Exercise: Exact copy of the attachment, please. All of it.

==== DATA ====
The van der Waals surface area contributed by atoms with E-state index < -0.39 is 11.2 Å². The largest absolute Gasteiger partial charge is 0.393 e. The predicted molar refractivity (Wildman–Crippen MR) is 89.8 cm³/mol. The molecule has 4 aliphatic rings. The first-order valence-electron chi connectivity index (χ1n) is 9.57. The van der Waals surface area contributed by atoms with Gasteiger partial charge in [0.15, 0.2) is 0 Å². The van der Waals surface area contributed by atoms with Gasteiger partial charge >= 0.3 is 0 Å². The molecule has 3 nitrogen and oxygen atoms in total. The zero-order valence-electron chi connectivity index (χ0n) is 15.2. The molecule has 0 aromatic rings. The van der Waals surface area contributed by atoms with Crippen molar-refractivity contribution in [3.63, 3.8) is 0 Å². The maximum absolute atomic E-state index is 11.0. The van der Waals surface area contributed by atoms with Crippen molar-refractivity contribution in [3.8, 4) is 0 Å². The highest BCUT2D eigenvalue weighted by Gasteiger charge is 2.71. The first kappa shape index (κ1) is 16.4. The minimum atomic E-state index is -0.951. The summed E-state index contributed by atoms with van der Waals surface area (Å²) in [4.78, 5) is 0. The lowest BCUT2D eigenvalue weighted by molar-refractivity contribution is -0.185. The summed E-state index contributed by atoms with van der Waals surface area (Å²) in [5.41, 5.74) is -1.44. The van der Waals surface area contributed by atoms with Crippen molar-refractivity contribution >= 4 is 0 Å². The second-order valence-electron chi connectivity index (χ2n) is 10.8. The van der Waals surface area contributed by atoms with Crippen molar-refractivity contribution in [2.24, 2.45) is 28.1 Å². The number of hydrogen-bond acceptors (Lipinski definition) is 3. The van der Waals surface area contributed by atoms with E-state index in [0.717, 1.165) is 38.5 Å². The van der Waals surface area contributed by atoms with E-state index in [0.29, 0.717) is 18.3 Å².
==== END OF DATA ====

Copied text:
The van der Waals surface area contributed by atoms with E-state index < -0.39 is 11.2 Å². The largest absolute Gasteiger partial charge is 0.393 e. The predicted molar refractivity (Wildman–Crippen MR) is 89.8 cm³/mol. The molecule has 4 aliphatic rings. The first-order valence-electron chi connectivity index (χ1n) is 9.57. The van der Waals surface area contributed by atoms with Gasteiger partial charge in [0.15, 0.2) is 0 Å². The van der Waals surface area contributed by atoms with Gasteiger partial charge >= 0.3 is 0 Å². The molecule has 3 nitrogen and oxygen atoms in total. The zero-order valence-electron chi connectivity index (χ0n) is 15.2. The molecule has 0 aromatic rings. The van der Waals surface area contributed by atoms with Crippen molar-refractivity contribution in [3.63, 3.8) is 0 Å². The maximum absolute atomic E-state index is 11.0. The van der Waals surface area contributed by atoms with Crippen molar-refractivity contribution in [3.8, 4) is 0 Å². The highest BCUT2D eigenvalue weighted by Gasteiger charge is 2.71. The first kappa shape index (κ1) is 16.4. The minimum atomic E-state index is -0.951. The summed E-state index contributed by atoms with van der Waals surface area (Å²) in [4.78, 5) is 0. The lowest BCUT2D eigenvalue weighted by molar-refractivity contribution is -0.185. The summed E-state index contributed by atoms with van der Waals surface area (Å²) in [5.41, 5.74) is -1.44. The van der Waals surface area contributed by atoms with Crippen molar-refractivity contribution >= 4 is 0 Å². The second-order valence-electron chi connectivity index (χ2n) is 10.8. The van der Waals surface area contributed by atoms with Crippen molar-refractivity contribution in [2.24, 2.45) is 28.1 Å². The number of hydrogen-bond acceptors (Lipinski definition) is 3. The van der Waals surface area contributed by atoms with E-state index in [0.717, 1.165) is 38.5 Å². The van der Waals surface area contributed by atoms with E-state index in [0.29, 0.717) is 18.3 Å².